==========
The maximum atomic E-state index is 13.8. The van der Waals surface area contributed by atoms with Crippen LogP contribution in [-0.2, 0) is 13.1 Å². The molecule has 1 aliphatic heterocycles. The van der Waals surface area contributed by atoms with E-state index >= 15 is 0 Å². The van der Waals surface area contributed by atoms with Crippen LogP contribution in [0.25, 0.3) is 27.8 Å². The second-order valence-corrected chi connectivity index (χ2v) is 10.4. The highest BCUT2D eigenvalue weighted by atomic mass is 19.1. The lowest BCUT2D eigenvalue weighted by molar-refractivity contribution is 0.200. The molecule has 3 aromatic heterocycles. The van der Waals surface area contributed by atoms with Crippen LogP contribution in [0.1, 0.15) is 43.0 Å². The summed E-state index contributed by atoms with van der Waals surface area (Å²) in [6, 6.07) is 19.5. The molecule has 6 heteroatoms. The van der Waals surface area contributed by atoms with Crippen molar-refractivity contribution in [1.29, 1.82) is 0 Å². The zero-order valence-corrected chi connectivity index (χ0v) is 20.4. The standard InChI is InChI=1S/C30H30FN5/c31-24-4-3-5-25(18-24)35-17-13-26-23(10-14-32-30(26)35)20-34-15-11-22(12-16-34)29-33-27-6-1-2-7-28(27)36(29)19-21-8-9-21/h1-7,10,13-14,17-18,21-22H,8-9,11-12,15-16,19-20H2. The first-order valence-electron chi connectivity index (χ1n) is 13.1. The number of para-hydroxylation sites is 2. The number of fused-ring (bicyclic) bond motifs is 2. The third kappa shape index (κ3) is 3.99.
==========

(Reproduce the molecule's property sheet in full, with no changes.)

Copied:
The maximum atomic E-state index is 13.8. The van der Waals surface area contributed by atoms with Crippen LogP contribution in [-0.2, 0) is 13.1 Å². The molecule has 1 aliphatic heterocycles. The van der Waals surface area contributed by atoms with E-state index >= 15 is 0 Å². The van der Waals surface area contributed by atoms with Crippen LogP contribution in [0.25, 0.3) is 27.8 Å². The second-order valence-corrected chi connectivity index (χ2v) is 10.4. The highest BCUT2D eigenvalue weighted by atomic mass is 19.1. The lowest BCUT2D eigenvalue weighted by molar-refractivity contribution is 0.200. The molecule has 3 aromatic heterocycles. The van der Waals surface area contributed by atoms with Crippen LogP contribution in [0.1, 0.15) is 43.0 Å². The summed E-state index contributed by atoms with van der Waals surface area (Å²) in [6, 6.07) is 19.5. The molecule has 6 heteroatoms. The van der Waals surface area contributed by atoms with Crippen molar-refractivity contribution in [1.29, 1.82) is 0 Å². The zero-order valence-corrected chi connectivity index (χ0v) is 20.4. The standard InChI is InChI=1S/C30H30FN5/c31-24-4-3-5-25(18-24)35-17-13-26-23(10-14-32-30(26)35)20-34-15-11-22(12-16-34)29-33-27-6-1-2-7-28(27)36(29)19-21-8-9-21/h1-7,10,13-14,17-18,21-22H,8-9,11-12,15-16,19-20H2. The first-order valence-electron chi connectivity index (χ1n) is 13.1. The number of para-hydroxylation sites is 2. The number of fused-ring (bicyclic) bond motifs is 2. The third kappa shape index (κ3) is 3.99.